Forming Ideas About Gender and Gender Roles

· 950 words · about 5 minutes

Ideas about gender change from early childhood to childhood. Let me illustrate by a real-life, embarrassing example. A family friend lost her hair during chemotherapy. #2 was about 4 years old and #1 was 7 years old. During a face-to-face encounter, we were all chatting while #2 just stared at our family friend. Eyebrows grew more and more furrowed. During a pause in conversation, #2 blurts out, “Are you a boy or a girl?” Before I could interject an after-school-special about gender and hair, #1 answered, “She’s a girl. Girls can have bald heads too.” Was I embarrassed? Totally. Was my friend awesome about it? Absolutely. Was #2 being a jerk? Not at all. My kids were perfectly illustrating how ideas about gender change from the preschool to school years. #2 was perfectly exhibiting how in early childhood, children think very rigidly about gender.[a] #1 was perfectly illustrating how ideas about gender become more flexible in childhood, as children learn about exceptions to gender-stereotypes.

During the first few years of elementary school children continue to learn and form ideas about gender. By 1st grade or so, children have very clearly formed ideas about gender and gender roles, but they are more flexible in how they think about gender stereotypes than they were when they were younger. [1] For instance, children might realize that not all boys like sports, not all girls like dolls, and that even though girls normally have hair, they don’t always (Thanks #1!). This doesn’t mean that children don’t have gender-stereotyped ideas; they absolutely do. But they are starting to become more flexible in identifying exceptions to their ideas about gender roles.

By 5th grade, children understand that gender is a social category, not a biological one. [2] This is huge because it allows children to consider that your biological sex – being male or female – is not necessarily the same as the socially defined gender roles. Children are often supportive of children doing what they want, even it goes against social gender norms. For example, an old study from the late 1970s found that children thought boys who like dolls should get to play with them. [3] But the kids at this point were also savvy enough to understand that this might mean that the boy would get teased.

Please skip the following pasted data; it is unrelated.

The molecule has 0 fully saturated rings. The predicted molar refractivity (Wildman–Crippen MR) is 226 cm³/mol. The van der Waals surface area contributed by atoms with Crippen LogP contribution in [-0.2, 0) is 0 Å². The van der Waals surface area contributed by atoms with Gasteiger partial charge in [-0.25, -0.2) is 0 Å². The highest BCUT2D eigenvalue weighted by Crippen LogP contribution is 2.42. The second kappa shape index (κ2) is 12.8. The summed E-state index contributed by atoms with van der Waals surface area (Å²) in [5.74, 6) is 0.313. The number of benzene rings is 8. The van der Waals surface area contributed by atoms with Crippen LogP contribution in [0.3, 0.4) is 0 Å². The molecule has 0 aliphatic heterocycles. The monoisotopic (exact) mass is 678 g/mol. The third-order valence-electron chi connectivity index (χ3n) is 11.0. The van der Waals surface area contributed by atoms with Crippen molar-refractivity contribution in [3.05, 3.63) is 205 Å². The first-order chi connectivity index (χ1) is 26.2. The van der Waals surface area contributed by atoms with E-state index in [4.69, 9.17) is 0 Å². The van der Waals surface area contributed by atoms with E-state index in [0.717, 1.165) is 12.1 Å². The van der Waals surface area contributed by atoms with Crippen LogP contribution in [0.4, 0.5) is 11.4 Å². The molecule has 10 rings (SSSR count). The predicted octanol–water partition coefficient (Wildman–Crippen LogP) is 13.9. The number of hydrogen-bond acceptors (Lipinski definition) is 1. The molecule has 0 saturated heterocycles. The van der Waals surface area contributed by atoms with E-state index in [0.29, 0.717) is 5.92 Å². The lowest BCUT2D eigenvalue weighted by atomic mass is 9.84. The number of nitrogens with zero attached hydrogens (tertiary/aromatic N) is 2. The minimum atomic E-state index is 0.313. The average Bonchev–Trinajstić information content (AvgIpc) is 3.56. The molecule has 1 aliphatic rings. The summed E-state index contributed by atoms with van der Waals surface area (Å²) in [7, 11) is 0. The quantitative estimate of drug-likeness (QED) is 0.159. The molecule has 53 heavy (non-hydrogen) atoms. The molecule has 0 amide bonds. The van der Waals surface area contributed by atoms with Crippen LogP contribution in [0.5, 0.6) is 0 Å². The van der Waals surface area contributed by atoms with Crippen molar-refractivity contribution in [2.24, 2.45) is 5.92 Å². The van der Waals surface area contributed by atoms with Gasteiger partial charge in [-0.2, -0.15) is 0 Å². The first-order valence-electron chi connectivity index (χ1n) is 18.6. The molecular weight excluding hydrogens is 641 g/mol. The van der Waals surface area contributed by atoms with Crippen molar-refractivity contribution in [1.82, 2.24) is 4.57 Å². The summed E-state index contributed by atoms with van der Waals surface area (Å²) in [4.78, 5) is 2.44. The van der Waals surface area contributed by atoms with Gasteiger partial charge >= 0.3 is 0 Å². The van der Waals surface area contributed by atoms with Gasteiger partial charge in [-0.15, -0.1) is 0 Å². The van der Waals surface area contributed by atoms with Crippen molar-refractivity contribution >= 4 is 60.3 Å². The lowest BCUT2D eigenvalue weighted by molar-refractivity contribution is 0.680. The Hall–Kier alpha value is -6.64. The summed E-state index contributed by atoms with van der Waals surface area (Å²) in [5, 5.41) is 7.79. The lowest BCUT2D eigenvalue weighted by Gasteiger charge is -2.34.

During the elementary school years, children also begin to understand gender discrimination. 8- and 9- year olds don’t think it is fair to exclude people from activities on the basis of gender (for example a boy not being allowed to join a ballet class). [4] As always, parenting does matter. Girls with more gender-egalitarian beliefs, garnered from their families and caregivers, were more likely to recognize sexism. [5] But just because children might identify gender discrimination doesn’t mean that they don’t discriminate on the basis of gender – during the elementary school years children will commonly exclude other children on the basis of gender.[6] This rings true, doesn’t it? “No Girls Allowed” and “Girls Only” signs decorate the tree houses and bedrooms of childhood.

In a bit of a Russian doll situation, there are gender differences in these ideas about gender differences. First of all, gender typing during childhood is more rigid among boys than girls. Boys are more likely to endorse gender stereotypes than are girls, and girls are more likely than boys to play with cross-gender-typed toys or engage in cross-gender-typed activities. [7] For example, it’s somewhat common to see girls playing stereotypically boy sports in elementary school, like soccer or baseball. It is less common in elementary school to see boys playing stereotypically girl sports, like gymnastics or ballet. This is at least partially because boys actively avoid traditional feminine activities. Rigidity in thinking about gender normal behavior declines across the elementary school years, but boys consistently remain stricter about gender typing than do girls. [8]

Why is it that girls are more flexible in their gender roles than boys? Scientists think it has to do with how parents and society reacts. People react more to a boy violating a gender norm than they do to a girl violating a gender norm. A 3rd grade boy wearing a dress is likely to get a lot more negative responses than a 3rd grade girl who is climbing a tree. The term for girls who engage in stereotypically boy activities is a tomboy – socially, being a tomboy is often worn as a badge of honor. There is no parallel word to describe a boy who engages in traditionally girl activities. In fact, if words are applied to these types of boys, they aren’t polite or intended to be a complement.

As parents and caregivers, it is important for us to be mindful about what stereotypes we are passing on to our children. Reflecting upon our own values for ourselves and our families, and being conscious of how it affects our parenting is an important exercise. Sometimes this can be as small as being careful about the language you use or how you react to a situation.

[a] See my article about Learning About Gender in early childhood.



[1] Katz, P. A., & Ksansnak, K. R. (1994);Liben, L. S., Bigler, R. S., Ruble, D. N., Martin, C. L., & Powlishta, K. K. (2002).

[2] Carter, D. B., & Patterson, C. J. (1982);Stoddart, T., & Turiel, E. (1985).

[3] Damon, W. (1977).

[4] Killen, M., & Stangor, C. (2001).

[5] Brown, C. S., & Bigler, R. S. (2004).

[6] Killen, M. (2007); Maccoby, E. E. (1999).

[7] Levant, R. F. (2005); Brown, C. S., & Bigler, R. S. (2004).

[8] Serbin, L. A., Powlishta, K. K., Gulko, J., Martin, C. L., & Lockheed, M. E. (1993).